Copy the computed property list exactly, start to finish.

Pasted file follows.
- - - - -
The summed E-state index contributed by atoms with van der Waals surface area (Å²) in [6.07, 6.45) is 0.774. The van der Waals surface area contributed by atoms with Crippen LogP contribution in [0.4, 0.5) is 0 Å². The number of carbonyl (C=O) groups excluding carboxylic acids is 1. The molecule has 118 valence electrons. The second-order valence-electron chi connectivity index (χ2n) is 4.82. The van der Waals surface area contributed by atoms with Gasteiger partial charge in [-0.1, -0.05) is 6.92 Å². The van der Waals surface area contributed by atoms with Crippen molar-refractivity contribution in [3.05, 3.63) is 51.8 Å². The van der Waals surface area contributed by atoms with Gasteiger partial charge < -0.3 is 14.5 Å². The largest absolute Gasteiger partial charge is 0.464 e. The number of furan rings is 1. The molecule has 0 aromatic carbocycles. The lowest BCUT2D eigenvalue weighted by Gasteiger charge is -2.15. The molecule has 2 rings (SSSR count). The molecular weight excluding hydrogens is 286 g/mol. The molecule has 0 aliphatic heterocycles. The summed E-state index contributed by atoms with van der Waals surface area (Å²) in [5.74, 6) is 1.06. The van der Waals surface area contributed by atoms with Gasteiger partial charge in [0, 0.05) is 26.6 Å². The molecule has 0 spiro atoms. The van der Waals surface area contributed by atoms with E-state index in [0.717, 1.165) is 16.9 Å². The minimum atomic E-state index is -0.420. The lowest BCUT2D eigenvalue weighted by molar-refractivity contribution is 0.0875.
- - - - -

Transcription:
The summed E-state index contributed by atoms with van der Waals surface area (Å²) in [6.07, 6.45) is 0.774. The van der Waals surface area contributed by atoms with Crippen LogP contribution in [0.4, 0.5) is 0 Å². The number of carbonyl (C=O) groups excluding carboxylic acids is 1. The molecule has 118 valence electrons. The second-order valence-electron chi connectivity index (χ2n) is 4.82. The van der Waals surface area contributed by atoms with Gasteiger partial charge in [-0.1, -0.05) is 6.92 Å². The van der Waals surface area contributed by atoms with Crippen molar-refractivity contribution in [3.05, 3.63) is 51.8 Å². The van der Waals surface area contributed by atoms with Gasteiger partial charge < -0.3 is 14.5 Å². The largest absolute Gasteiger partial charge is 0.464 e. The number of furan rings is 1. The molecule has 0 aromatic carbocycles. The lowest BCUT2D eigenvalue weighted by Gasteiger charge is -2.15. The molecule has 2 rings (SSSR count). The molecular weight excluding hydrogens is 286 g/mol. The molecule has 0 aliphatic heterocycles. The summed E-state index contributed by atoms with van der Waals surface area (Å²) in [5.74, 6) is 1.06. The van der Waals surface area contributed by atoms with Gasteiger partial charge in [0, 0.05) is 26.6 Å². The molecule has 0 spiro atoms. The van der Waals surface area contributed by atoms with E-state index in [0.717, 1.165) is 16.9 Å². The minimum atomic E-state index is -0.420. The lowest BCUT2D eigenvalue weighted by molar-refractivity contribution is 0.0875.